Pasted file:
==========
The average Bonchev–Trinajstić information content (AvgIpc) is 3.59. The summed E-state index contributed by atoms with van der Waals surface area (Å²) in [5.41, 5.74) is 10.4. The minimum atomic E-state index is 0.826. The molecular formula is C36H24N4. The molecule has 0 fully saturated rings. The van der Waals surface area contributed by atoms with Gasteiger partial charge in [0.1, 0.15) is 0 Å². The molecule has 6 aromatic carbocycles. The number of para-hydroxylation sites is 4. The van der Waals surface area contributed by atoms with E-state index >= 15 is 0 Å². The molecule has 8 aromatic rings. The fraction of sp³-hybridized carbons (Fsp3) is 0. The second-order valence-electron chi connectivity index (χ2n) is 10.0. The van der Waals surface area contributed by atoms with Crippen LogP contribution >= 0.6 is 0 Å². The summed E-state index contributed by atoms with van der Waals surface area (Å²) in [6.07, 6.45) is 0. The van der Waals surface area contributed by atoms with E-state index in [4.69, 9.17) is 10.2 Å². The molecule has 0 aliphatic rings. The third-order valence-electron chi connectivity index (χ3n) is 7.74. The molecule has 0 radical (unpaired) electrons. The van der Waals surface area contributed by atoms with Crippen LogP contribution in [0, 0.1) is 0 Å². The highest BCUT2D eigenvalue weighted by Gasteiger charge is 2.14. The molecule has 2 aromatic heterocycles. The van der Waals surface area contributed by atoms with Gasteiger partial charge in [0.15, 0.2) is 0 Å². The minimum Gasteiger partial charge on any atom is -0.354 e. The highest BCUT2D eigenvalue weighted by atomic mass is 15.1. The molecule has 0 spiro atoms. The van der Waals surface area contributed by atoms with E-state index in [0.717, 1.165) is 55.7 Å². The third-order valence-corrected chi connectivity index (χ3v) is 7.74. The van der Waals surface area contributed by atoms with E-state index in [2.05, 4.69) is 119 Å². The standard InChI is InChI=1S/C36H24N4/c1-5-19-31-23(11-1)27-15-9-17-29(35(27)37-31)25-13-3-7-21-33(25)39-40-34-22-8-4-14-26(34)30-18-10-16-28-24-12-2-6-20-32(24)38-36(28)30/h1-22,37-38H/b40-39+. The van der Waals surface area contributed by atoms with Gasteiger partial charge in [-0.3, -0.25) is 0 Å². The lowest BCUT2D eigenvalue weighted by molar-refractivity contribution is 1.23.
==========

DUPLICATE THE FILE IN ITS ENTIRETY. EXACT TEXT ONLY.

The average Bonchev–Trinajstić information content (AvgIpc) is 3.59. The summed E-state index contributed by atoms with van der Waals surface area (Å²) in [5.41, 5.74) is 10.4. The minimum atomic E-state index is 0.826. The molecular formula is C36H24N4. The molecule has 0 fully saturated rings. The van der Waals surface area contributed by atoms with Gasteiger partial charge in [0.1, 0.15) is 0 Å². The molecule has 6 aromatic carbocycles. The number of para-hydroxylation sites is 4. The van der Waals surface area contributed by atoms with E-state index >= 15 is 0 Å². The molecule has 8 aromatic rings. The fraction of sp³-hybridized carbons (Fsp3) is 0. The second-order valence-electron chi connectivity index (χ2n) is 10.0. The van der Waals surface area contributed by atoms with Crippen LogP contribution >= 0.6 is 0 Å². The summed E-state index contributed by atoms with van der Waals surface area (Å²) in [6.07, 6.45) is 0. The van der Waals surface area contributed by atoms with E-state index in [4.69, 9.17) is 10.2 Å². The molecule has 0 aliphatic rings. The third-order valence-electron chi connectivity index (χ3n) is 7.74. The molecule has 0 radical (unpaired) electrons. The van der Waals surface area contributed by atoms with Crippen LogP contribution in [0, 0.1) is 0 Å². The highest BCUT2D eigenvalue weighted by Gasteiger charge is 2.14. The molecule has 2 aromatic heterocycles. The van der Waals surface area contributed by atoms with Gasteiger partial charge in [0.15, 0.2) is 0 Å². The minimum Gasteiger partial charge on any atom is -0.354 e. The highest BCUT2D eigenvalue weighted by atomic mass is 15.1. The molecule has 0 spiro atoms. The van der Waals surface area contributed by atoms with E-state index in [0.717, 1.165) is 55.7 Å². The third-order valence-corrected chi connectivity index (χ3v) is 7.74. The van der Waals surface area contributed by atoms with E-state index in [2.05, 4.69) is 119 Å². The standard InChI is InChI=1S/C36H24N4/c1-5-19-31-23(11-1)27-15-9-17-29(35(27)37-31)25-13-3-7-21-33(25)39-40-34-22-8-4-14-26(34)30-18-10-16-28-24-12-2-6-20-32(24)38-36(28)30/h1-22,37-38H/b40-39+. The van der Waals surface area contributed by atoms with Gasteiger partial charge in [-0.3, -0.25) is 0 Å². The lowest BCUT2D eigenvalue weighted by molar-refractivity contribution is 1.23.